Women of the Gulag, a new film documentary based on Hoover Institution scholar Paul Gregory’s book by that name, is among the ten films on the Oscar awards’ short list for “documentary (short subject).” The film is directed by Russian-American film maker Marianna Yarovskaya of Mayfilms and produced by her and Gregory.

On Dec. 17, the Academy of Motion Picture Arts and Sciences announced shortlists of semi-finalists in nine separate categories. Voting begins Jan. 7 and the nominees will be announced along with all other Oscar categories on Jan. 22. Presentation of the winners will be Feb. 24.

Drawing upon the 2013 Hoover Institution Press book, Women of the Gulag: Portraits of Five Remarkable Lives, the film tells five compelling and tragic stories of women who survived the Gulag – the brutal system of repression and terror that devastated the Soviet population during the Stalin dictatorship.

Women of the Gulag was first screened on Sept. 21 in Santa Monica, California. The John Batchelor radio show this year featured an episode on the subject, and in 2013, Gregory talked about his research on CSPAN BOOKTV.

The film and book portray Gregory’s research on the oft-forgotten female victims of the Gulag. His work relied heavily on material in the Hoover Library & Archives.

Gregory is a Hoover research fellow who specializes in economic history, the Soviet economy, transition economies, and comparative economics. He was recently interviewed about the project:

What role did the Hoover Library & Archives play in the book and documentary?

Gregory: I wrote Women of the Gulag using Hoover L&A for my research. The narrative called for sufficiently detailed (largely unpublished) memoirs of women survivors of the Gulag. These I obtained largely from the on-line records of the Sakharov Foundation I had to reconstruct the biography of one character (a public figure) from monographs and journals located in Hoover Library and from Hoover archival materials. The Hoover Library played more of a role than I expected because of its rich holdings of books and journals from the early Soviet period. The Nestor Lakoba archival collection provided a unique source of information and informal Stalin photos for the story of Adile Abbas Ogly.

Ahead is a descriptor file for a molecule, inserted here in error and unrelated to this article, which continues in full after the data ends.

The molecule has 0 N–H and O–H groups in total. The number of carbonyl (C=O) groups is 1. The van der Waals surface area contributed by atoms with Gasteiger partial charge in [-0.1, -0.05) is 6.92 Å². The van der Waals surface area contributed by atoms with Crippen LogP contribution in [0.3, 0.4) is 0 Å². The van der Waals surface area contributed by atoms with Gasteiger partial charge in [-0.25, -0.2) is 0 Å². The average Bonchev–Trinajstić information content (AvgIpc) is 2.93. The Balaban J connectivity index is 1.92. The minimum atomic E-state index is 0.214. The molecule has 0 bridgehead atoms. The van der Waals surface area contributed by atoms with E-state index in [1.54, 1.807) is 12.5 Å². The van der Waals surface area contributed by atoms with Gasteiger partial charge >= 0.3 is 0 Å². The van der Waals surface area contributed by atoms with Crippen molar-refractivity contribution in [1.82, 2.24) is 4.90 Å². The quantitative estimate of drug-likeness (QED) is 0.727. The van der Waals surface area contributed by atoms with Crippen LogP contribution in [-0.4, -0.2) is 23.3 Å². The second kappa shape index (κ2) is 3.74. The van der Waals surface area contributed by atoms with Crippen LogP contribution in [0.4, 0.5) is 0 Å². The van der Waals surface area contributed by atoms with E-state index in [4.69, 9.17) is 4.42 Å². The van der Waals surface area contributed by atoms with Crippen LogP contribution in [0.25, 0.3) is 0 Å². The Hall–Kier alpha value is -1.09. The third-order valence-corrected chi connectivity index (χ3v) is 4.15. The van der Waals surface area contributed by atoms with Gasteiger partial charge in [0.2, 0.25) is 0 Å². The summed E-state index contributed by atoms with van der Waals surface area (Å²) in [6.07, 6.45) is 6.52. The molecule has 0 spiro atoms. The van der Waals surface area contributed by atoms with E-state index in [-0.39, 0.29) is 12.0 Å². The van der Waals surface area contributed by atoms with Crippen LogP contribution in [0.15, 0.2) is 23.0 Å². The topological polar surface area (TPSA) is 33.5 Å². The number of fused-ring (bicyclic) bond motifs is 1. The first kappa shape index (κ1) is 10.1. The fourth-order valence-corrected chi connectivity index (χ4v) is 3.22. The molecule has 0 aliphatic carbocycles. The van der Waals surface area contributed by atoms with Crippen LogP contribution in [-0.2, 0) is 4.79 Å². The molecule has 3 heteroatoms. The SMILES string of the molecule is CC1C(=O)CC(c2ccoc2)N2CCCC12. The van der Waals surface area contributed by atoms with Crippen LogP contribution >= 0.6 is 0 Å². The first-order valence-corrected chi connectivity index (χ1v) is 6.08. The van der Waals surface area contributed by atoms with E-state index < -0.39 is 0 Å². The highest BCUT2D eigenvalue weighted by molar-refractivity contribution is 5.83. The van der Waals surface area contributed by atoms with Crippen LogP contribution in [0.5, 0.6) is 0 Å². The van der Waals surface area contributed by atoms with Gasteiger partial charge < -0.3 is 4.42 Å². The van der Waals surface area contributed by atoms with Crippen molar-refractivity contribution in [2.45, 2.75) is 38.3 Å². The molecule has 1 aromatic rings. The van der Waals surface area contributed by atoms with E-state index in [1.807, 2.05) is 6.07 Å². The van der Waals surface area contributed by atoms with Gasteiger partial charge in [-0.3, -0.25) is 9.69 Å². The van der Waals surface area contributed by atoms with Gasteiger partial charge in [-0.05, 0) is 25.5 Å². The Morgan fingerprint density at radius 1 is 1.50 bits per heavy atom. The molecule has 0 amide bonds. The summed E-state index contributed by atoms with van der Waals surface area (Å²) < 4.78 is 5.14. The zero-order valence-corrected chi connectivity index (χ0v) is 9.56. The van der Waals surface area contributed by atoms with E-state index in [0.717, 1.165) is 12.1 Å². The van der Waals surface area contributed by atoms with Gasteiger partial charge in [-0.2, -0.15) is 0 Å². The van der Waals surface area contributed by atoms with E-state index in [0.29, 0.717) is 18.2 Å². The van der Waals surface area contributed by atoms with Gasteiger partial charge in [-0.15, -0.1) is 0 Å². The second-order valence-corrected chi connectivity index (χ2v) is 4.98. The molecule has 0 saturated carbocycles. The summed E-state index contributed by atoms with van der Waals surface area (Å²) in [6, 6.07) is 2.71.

A second cornerstone of the book was an account of the decisions being made in the Kremlin that determined (or sealed) the fates of the five characters. For this narrative, I used the Archives of the Communist Party (Central Committee plenums), the Volkogonov collection, and documents from Hoover-sponsored document collections, such as The History of the Stalin Gulag (seven volumes), and Stenograms of the Politburo of the Communist Party (two volumes), plus special files of Meetings of the Politburo.

A third cornerstone was to make the characters into real people by describing their families, their daily lives, and the sights and sounds they encountered along the way. The Hoover library’s collections of local and regional newspapers and monographs from obscure regional presses from this period proved indispensable. The Russian-language internet was also a rich source for finding details of locations, surroundings, etc. Finally, I took advantage of the most recent literature on the Great Terror and Gulag, much of which itself was researched in the Hoover Library and Archives.

What was most surprising to you in your research findings?

Gregory: My first surprise was that I could gather enough information from the above sources to breathe life into the five remarkable women whose lives I was chronicling. I was also surprised (although I had encountered this in the statistics) by the fine line between executioner and condemned. The two women in my book who married executioners lost their husbands to execution and one was forced into suicide